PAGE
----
The Oxford and Cambridge Club, one of the UK's most exclusive clubs, has suffered a major data breach after a backup computer drive containing members' personal details was stolen from the club's headquarters in Pall Mall, central London. The club has written to its 5,000 members urging them to monitor their bank accounts for any suspicious activity after a small computer drive, about the size of a toaster, was taken from a locked "comms" room inside the club's headquarters.
The data stored on the hard drive included members' names, home and email addresses, phone numbers, dates of birth, photographs and some bank account details. Credit and debit card details were not stored on the hard drive, according to the club, the Telegraph reported.
About 100 staff members' data was included in the database.
The club draws its membership from the alumni of England's two historic universities. Some members who may have been affected by the breach include actor and comedian Stephen Fry and Lord Rees of Ludlow, the Astronomer Royal.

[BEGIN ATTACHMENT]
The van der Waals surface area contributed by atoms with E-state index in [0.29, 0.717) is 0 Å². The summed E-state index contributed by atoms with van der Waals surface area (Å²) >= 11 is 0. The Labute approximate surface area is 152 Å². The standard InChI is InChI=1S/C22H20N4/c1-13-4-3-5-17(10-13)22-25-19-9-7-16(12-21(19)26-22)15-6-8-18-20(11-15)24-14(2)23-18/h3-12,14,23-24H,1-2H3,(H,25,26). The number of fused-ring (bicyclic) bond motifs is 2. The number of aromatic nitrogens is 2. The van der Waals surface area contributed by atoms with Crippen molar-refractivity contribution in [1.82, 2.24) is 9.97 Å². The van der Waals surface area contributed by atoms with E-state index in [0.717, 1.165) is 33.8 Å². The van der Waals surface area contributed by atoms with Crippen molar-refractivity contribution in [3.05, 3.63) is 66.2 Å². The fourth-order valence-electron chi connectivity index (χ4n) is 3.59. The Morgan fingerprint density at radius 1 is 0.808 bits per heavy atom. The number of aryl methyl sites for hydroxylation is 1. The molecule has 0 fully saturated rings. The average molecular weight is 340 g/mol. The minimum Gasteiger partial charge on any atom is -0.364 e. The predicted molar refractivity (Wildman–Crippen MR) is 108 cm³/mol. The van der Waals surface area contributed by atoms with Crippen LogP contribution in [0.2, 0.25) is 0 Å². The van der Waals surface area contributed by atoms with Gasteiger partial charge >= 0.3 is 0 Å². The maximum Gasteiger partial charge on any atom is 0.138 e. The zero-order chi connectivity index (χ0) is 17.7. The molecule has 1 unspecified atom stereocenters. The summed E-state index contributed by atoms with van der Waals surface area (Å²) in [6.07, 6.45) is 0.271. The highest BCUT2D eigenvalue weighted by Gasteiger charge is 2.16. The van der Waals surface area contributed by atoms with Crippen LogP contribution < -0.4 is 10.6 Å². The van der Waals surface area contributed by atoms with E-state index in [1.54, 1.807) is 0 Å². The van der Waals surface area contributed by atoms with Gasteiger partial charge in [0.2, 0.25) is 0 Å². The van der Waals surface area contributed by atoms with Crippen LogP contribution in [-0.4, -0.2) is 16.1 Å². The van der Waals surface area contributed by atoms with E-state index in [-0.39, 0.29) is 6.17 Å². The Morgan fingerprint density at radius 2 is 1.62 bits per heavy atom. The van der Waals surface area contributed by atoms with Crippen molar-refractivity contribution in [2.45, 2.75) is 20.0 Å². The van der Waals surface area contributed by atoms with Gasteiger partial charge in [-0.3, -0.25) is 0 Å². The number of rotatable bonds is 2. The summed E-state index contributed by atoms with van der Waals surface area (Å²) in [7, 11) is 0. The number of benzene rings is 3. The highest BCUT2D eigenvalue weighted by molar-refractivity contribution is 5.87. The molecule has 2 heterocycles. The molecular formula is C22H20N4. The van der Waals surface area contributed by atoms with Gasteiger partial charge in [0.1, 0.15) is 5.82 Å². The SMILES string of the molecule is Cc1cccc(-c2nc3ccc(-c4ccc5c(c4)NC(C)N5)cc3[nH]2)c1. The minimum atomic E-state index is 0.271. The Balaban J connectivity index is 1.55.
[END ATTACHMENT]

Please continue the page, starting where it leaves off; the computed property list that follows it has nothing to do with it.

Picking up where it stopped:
"We have been advised that we should write to confirm that there may have been a data breach at the Club which could possibly result in disclosure of your personal data held on the Club computer system," the club's secretary Alistair Telfer wrote to the club's members via email and letter.
"This situation has arisen as a result of the theft of a storage disk, and not as a breach of the cyber security system, and although the data contained on the disk is protected by multiple layers of security and heavy password protection, we have been advised by data specialists that there is a very remote chance that information could be obtained.
"As this could potentially enable identity theft, the management felt that members should be informed as a duty of care. The management team would like to extend their apologies for the inconvenience caused by this unfortunate incident."
The club has contacted the Metropolitan Police and hired private investigators to look into the theft and breach. Police are currently examining CCTV footage at the club and checking records to see who entered and exited the club.